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Re: The worst that can happen to GPLed code

From: Barry Margolin
Subject: Re: The worst that can happen to GPLed code
Date: Mon, 14 Jun 2004 17:27:03 -0400
User-agent: MT-NewsWatcher/3.4 (PPC Mac OS X)

In article <cal259$jcl$>,
 Chris Jefferson <> wrote:

> Brian Gough wrote:
> > Chris Jefferson <> writes:
> > 
> > 
> >>Also, let me point out that (I hope) I'm not a troll. I've just been 
> >>working on a project with some friends and we are now considering what 
> >>licence to release it under. I'd quite like the GPL, but a number of my 
> >>friends would perfer a "you can read the code, but you can't distribute 
> >>altered versions" style licence.
> > 
> > 
> > Chris,
> > 
> > Both the scenarios you suggest would allow to you make a legal case
> > against someone.
> > 
> Thanks.. just a couple more questions :)
> If we put the binary on the website, I get the feeling we have to 
> promise to provide the source FOREVER to anyone who gets a copy of the 
> binary. Surely we don't have to give the source away forever? can we 
> offer the source to download next to the binary and tell people to 
> download both then claim they had the opportunity to get the source and 
> if the didn't take it, tough?

I think putting both binary and source next to each other on a 
distribution site is generally considered to meet the requirement to 
"accompany [the binary form] with the ... source code" in section 3a of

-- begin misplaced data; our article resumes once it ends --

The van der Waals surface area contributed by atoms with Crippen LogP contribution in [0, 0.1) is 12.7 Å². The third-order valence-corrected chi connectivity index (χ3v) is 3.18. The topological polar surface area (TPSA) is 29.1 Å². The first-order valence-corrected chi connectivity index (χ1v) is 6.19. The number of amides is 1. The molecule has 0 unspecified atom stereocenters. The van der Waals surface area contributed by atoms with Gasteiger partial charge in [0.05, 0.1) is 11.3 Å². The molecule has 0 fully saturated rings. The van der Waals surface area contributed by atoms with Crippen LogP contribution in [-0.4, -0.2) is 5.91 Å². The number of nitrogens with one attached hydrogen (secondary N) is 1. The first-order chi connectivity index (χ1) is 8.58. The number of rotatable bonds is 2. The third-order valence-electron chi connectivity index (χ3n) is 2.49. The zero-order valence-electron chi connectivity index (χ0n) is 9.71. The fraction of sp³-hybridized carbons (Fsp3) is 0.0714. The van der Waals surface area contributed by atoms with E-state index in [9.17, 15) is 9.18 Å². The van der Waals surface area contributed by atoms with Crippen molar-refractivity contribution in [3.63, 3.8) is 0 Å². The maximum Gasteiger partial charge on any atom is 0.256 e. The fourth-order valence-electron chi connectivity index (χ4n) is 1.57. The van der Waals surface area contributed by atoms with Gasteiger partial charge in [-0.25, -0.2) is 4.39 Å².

the GPL.

Also, even if it didn't, where did you get the idea that you have to 
provide source code forever?  Section 3b specifically says "Accompany it 
with a written offer, valid for at least three years...."  You could 
make it valid forever if you wanted, but you're only required to support 
3 years.

> I'm reading this:
> The source code for a work means the preferred form of the work for
> making modifications to it.  For an executable work, complete source
> code means all the source code for all modules it contains, plus any
> associated interface definition files, plus the scripts used to
> control compilation and installation of the executable.  However, as a
> special exception, the source code distributed need not include
> anything that is normally distributed (in either source or binary
> form) with the major components (compiler, kernel, and so on) of the
> operating system on which the executable runs, unless that component
> itself accompanies the executable.
> Neither mingw or vc++7.1 come with a copy of make or autoconf by 
> default. Do we have to distribute them?

No, I don't think those are considered "scripts used to control 
compilation and installation of the executable."  That line is talking 
about the CONFIGURE and/or INSTALL scripts that might be needed (which 
could be generated using autoconf, I suppose).

> The directX headers aren't distributed either, but you can download them 
> from microsoft's website at the moment. However microsoft has removed 
> old versions of the headers as time goes on? So do we have to distribute 
> them?
> Old versions of windows don't come with directX 8. Do we have to 
> distribute that? DirectX 8 wasn't "normally distributed" with windows 95 
> ,clearly isn't under the GPL and could be removed by microsoft at a 
> later date. In that case can we even use directX unless we get a directX 
> redistribution licence, and even then it's surely a non-gpled library?
> Sorry for the questions, but I'm wondering exactly where the line 
> between "things that come with operating system / compiler" and 
> "external libraries" should be drawn.

Did you see the thread a couple of months ago?  Someone was asking 
similar questions about a database library.  I don't remember if there 
was a concensus reached.

Barry Margolin,
Arlington, MA
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